LOUDER, SHE SAID WHAT
“Louder, She Said What” is a twenty-minute sculptural work that explores stillness, balance, and tension. I was initially inspired by the following quote from Audre Lorde: “One needs to recognize one’s responsibility to seek the words out, read them, share them, examine them in the pertinence to one’s life,” which led me to think about the very moment between transformation of silence and stillness into language & action.
As the audience enter, I am positioned in the center of the space with an 8-meter piece of pink faux leather coming out of my mouth (. . . like a static waterfall, like an artificial stream, like a frozen flood made out of interrupted sentences, not-listened-to call outs, failed attempts to be heard).
Two speakers are positioned at the opposite end of the fabric, from which loud, disrupted noise comes out. I wear a red suit, hold a glass of water in each hand and stand on my toes with a red rose attached to each heel. Tilting as far as the pink faux leather allows—stretching and loosening, my body weight against artificial weight—I investigate the tension between body and material, stillness and motion, passive and active.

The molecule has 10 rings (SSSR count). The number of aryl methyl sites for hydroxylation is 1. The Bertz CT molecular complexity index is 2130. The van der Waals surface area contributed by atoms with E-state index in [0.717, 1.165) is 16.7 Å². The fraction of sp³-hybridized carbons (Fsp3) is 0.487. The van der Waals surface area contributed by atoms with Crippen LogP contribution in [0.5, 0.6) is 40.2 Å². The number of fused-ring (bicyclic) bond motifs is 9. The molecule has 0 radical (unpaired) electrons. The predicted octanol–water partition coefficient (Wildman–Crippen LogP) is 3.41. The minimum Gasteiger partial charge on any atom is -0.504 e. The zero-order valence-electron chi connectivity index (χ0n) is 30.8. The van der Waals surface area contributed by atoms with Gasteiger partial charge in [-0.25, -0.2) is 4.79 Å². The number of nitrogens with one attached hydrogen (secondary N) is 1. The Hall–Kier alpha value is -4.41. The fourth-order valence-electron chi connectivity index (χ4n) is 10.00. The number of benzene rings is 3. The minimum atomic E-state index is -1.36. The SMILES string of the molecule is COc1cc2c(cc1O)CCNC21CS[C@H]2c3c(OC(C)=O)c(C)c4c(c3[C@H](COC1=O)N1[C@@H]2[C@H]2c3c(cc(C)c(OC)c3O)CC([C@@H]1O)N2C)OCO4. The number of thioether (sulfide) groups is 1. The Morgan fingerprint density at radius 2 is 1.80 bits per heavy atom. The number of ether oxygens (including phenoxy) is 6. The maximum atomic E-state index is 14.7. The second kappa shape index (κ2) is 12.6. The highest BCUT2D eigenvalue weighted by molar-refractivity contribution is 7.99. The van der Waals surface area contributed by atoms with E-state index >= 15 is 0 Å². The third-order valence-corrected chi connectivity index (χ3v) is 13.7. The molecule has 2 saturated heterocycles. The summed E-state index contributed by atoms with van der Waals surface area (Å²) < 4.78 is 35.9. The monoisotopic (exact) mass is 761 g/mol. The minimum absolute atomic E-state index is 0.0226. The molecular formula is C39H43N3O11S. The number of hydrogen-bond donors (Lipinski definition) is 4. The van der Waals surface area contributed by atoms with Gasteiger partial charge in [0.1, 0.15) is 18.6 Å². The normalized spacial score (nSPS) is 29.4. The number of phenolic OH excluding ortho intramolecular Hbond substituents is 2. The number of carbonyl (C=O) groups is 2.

Well-structured with clear travel points, the piece allows no mistakes; my responsibility to keep balance, the water to remain contained and the roses not to be crushed. I seek eye contact with those present in the space before I begin to travel towards the speakers, wrapping the pink faux leather around my head. After an initial turn around my sight is prevented and so I feel the tape on the floor as guidance.
As I arrive to the speakers the 8-meter pink faux leather is all wrapped around my head. I place the glasses on a speaker each and detach the roses from my heels. The noise fades out as the roses touch the water. Thereafter the only audible sound is me breathing through the pink faux leather. The piece ends in a prolonged still image and the audience leave as they wish.